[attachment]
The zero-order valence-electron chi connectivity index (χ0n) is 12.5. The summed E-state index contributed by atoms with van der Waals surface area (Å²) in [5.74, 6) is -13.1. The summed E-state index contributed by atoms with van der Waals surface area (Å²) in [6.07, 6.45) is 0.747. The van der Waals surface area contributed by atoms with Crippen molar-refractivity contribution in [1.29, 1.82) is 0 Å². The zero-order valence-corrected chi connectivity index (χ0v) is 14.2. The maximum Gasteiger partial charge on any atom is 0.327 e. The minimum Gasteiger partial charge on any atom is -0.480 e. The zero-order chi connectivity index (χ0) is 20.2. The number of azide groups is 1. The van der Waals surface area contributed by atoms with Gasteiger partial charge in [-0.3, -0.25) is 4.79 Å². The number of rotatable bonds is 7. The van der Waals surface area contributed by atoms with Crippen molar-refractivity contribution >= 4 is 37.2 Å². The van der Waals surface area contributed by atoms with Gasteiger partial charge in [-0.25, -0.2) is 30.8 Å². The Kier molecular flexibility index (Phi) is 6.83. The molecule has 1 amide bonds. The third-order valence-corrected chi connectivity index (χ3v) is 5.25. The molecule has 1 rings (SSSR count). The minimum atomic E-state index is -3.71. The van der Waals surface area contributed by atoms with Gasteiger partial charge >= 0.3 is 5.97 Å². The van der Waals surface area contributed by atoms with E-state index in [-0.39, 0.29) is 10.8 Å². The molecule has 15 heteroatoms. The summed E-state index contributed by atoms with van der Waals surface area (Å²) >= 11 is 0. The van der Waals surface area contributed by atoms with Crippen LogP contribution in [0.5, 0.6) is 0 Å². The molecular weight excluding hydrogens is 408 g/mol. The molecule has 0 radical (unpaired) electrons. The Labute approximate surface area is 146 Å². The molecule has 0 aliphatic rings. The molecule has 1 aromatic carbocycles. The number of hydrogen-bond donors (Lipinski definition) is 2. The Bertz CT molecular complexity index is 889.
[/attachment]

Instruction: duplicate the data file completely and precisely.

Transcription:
The zero-order valence-electron chi connectivity index (χ0n) is 12.5. The summed E-state index contributed by atoms with van der Waals surface area (Å²) in [5.74, 6) is -13.1. The summed E-state index contributed by atoms with van der Waals surface area (Å²) in [6.07, 6.45) is 0.747. The van der Waals surface area contributed by atoms with Crippen molar-refractivity contribution in [1.29, 1.82) is 0 Å². The zero-order valence-corrected chi connectivity index (χ0v) is 14.2. The maximum Gasteiger partial charge on any atom is 0.327 e. The minimum Gasteiger partial charge on any atom is -0.480 e. The zero-order chi connectivity index (χ0) is 20.2. The number of azide groups is 1. The van der Waals surface area contributed by atoms with Gasteiger partial charge in [-0.3, -0.25) is 4.79 Å². The number of rotatable bonds is 7. The van der Waals surface area contributed by atoms with Crippen molar-refractivity contribution >= 4 is 37.2 Å². The van der Waals surface area contributed by atoms with Gasteiger partial charge in [-0.25, -0.2) is 30.8 Å². The Kier molecular flexibility index (Phi) is 6.83. The molecule has 1 amide bonds. The third-order valence-corrected chi connectivity index (χ3v) is 5.25. The molecule has 1 rings (SSSR count). The minimum atomic E-state index is -3.71. The van der Waals surface area contributed by atoms with Gasteiger partial charge >= 0.3 is 5.97 Å². The van der Waals surface area contributed by atoms with E-state index in [-0.39, 0.29) is 10.8 Å². The molecule has 15 heteroatoms. The summed E-state index contributed by atoms with van der Waals surface area (Å²) >= 11 is 0. The van der Waals surface area contributed by atoms with Crippen LogP contribution in [0.5, 0.6) is 0 Å². The molecular weight excluding hydrogens is 408 g/mol. The molecule has 0 radical (unpaired) electrons. The Labute approximate surface area is 146 Å². The molecule has 0 aliphatic rings. The molecule has 1 aromatic carbocycles. The number of hydrogen-bond donors (Lipinski definition) is 2. The Bertz CT molecular complexity index is 889.